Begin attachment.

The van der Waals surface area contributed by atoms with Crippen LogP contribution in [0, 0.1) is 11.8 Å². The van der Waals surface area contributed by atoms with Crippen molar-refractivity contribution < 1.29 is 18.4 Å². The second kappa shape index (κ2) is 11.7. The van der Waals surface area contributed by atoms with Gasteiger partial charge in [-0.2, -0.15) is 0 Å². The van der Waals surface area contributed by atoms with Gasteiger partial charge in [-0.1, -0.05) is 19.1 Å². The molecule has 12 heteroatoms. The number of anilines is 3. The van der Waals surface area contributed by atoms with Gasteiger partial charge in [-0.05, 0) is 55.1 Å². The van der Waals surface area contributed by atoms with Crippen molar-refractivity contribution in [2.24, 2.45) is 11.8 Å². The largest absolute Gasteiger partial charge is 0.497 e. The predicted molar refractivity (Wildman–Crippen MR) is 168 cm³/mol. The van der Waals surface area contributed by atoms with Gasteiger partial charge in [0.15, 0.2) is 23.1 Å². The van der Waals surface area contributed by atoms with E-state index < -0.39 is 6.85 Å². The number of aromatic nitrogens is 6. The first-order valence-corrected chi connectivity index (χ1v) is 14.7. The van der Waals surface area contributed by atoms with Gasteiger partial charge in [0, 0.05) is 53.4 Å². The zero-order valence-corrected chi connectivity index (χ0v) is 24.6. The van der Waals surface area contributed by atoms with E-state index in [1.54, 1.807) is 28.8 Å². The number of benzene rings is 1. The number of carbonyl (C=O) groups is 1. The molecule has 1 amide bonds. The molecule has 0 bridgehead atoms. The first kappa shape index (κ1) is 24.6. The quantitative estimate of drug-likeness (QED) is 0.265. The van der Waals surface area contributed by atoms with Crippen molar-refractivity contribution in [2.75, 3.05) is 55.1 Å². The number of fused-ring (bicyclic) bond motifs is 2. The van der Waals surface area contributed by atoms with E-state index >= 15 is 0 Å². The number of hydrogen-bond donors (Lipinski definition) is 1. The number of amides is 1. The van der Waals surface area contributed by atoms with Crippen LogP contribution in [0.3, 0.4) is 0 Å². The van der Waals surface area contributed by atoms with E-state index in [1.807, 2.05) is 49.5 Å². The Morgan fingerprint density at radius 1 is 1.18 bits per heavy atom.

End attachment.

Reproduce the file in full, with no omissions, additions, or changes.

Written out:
The van der Waals surface area contributed by atoms with Crippen LogP contribution in [0, 0.1) is 11.8 Å². The van der Waals surface area contributed by atoms with Crippen molar-refractivity contribution < 1.29 is 18.4 Å². The second kappa shape index (κ2) is 11.7. The van der Waals surface area contributed by atoms with Gasteiger partial charge in [-0.2, -0.15) is 0 Å². The van der Waals surface area contributed by atoms with Gasteiger partial charge in [-0.1, -0.05) is 19.1 Å². The molecule has 12 heteroatoms. The number of anilines is 3. The van der Waals surface area contributed by atoms with Gasteiger partial charge in [-0.05, 0) is 55.1 Å². The van der Waals surface area contributed by atoms with Crippen molar-refractivity contribution in [2.24, 2.45) is 11.8 Å². The largest absolute Gasteiger partial charge is 0.497 e. The predicted molar refractivity (Wildman–Crippen MR) is 168 cm³/mol. The van der Waals surface area contributed by atoms with Gasteiger partial charge in [0.15, 0.2) is 23.1 Å². The van der Waals surface area contributed by atoms with E-state index < -0.39 is 6.85 Å². The number of aromatic nitrogens is 6. The first-order valence-corrected chi connectivity index (χ1v) is 14.7. The van der Waals surface area contributed by atoms with Gasteiger partial charge in [0, 0.05) is 53.4 Å². The zero-order valence-corrected chi connectivity index (χ0v) is 24.6. The van der Waals surface area contributed by atoms with E-state index in [1.54, 1.807) is 28.8 Å². The number of benzene rings is 1. The number of carbonyl (C=O) groups is 1. The molecule has 1 amide bonds. The molecule has 0 bridgehead atoms. The first kappa shape index (κ1) is 24.6. The quantitative estimate of drug-likeness (QED) is 0.265. The van der Waals surface area contributed by atoms with Crippen molar-refractivity contribution in [2.75, 3.05) is 55.1 Å². The number of fused-ring (bicyclic) bond motifs is 2. The van der Waals surface area contributed by atoms with E-state index >= 15 is 0 Å². The number of hydrogen-bond donors (Lipinski definition) is 1. The number of amides is 1. The van der Waals surface area contributed by atoms with Crippen LogP contribution in [0.3, 0.4) is 0 Å². The van der Waals surface area contributed by atoms with E-state index in [1.807, 2.05) is 49.5 Å². The Morgan fingerprint density at radius 1 is 1.18 bits per heavy atom.